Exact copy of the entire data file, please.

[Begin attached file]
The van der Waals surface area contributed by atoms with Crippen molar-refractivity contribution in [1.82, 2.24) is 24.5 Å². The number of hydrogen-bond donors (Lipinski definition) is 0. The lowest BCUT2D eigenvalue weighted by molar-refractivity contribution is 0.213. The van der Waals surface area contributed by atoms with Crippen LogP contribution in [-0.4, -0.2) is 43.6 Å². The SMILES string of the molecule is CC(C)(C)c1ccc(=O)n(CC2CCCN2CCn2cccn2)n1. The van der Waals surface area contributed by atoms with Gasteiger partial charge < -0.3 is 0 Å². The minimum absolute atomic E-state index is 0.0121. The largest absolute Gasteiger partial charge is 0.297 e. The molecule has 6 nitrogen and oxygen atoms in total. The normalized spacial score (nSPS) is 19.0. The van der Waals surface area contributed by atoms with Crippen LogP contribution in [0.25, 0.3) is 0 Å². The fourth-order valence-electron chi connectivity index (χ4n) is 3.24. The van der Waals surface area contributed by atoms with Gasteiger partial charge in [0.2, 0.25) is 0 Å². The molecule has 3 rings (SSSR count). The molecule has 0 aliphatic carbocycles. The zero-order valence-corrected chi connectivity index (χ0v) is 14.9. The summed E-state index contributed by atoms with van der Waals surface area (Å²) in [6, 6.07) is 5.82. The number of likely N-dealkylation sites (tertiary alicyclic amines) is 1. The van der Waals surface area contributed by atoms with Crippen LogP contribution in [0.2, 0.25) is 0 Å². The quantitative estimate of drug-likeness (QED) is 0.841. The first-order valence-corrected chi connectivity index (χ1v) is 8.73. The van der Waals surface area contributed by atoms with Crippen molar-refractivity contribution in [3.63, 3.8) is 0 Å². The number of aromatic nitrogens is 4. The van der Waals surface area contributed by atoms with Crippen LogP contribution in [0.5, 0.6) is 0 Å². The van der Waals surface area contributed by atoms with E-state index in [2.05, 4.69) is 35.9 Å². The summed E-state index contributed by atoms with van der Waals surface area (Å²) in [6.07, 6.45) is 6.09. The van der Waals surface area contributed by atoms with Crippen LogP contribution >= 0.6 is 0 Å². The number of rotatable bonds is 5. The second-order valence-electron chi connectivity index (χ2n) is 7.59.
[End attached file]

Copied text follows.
The van der Waals surface area contributed by atoms with Crippen molar-refractivity contribution in [1.82, 2.24) is 24.5 Å². The number of hydrogen-bond donors (Lipinski definition) is 0. The lowest BCUT2D eigenvalue weighted by molar-refractivity contribution is 0.213. The van der Waals surface area contributed by atoms with Crippen LogP contribution in [-0.4, -0.2) is 43.6 Å². The SMILES string of the molecule is CC(C)(C)c1ccc(=O)n(CC2CCCN2CCn2cccn2)n1. The van der Waals surface area contributed by atoms with Gasteiger partial charge < -0.3 is 0 Å². The minimum absolute atomic E-state index is 0.0121. The largest absolute Gasteiger partial charge is 0.297 e. The molecule has 6 nitrogen and oxygen atoms in total. The normalized spacial score (nSPS) is 19.0. The van der Waals surface area contributed by atoms with Crippen LogP contribution in [0.25, 0.3) is 0 Å². The fourth-order valence-electron chi connectivity index (χ4n) is 3.24. The van der Waals surface area contributed by atoms with Gasteiger partial charge in [0.2, 0.25) is 0 Å². The molecule has 3 rings (SSSR count). The molecule has 0 aliphatic carbocycles. The zero-order valence-corrected chi connectivity index (χ0v) is 14.9. The summed E-state index contributed by atoms with van der Waals surface area (Å²) in [6, 6.07) is 5.82. The number of likely N-dealkylation sites (tertiary alicyclic amines) is 1. The van der Waals surface area contributed by atoms with Crippen LogP contribution in [0.2, 0.25) is 0 Å². The quantitative estimate of drug-likeness (QED) is 0.841. The first-order valence-corrected chi connectivity index (χ1v) is 8.73. The van der Waals surface area contributed by atoms with Crippen molar-refractivity contribution in [3.63, 3.8) is 0 Å². The number of aromatic nitrogens is 4. The van der Waals surface area contributed by atoms with Crippen LogP contribution in [0.5, 0.6) is 0 Å². The van der Waals surface area contributed by atoms with E-state index in [2.05, 4.69) is 35.9 Å². The summed E-state index contributed by atoms with van der Waals surface area (Å²) in [6.07, 6.45) is 6.09. The van der Waals surface area contributed by atoms with Crippen LogP contribution >= 0.6 is 0 Å². The number of rotatable bonds is 5. The second-order valence-electron chi connectivity index (χ2n) is 7.59.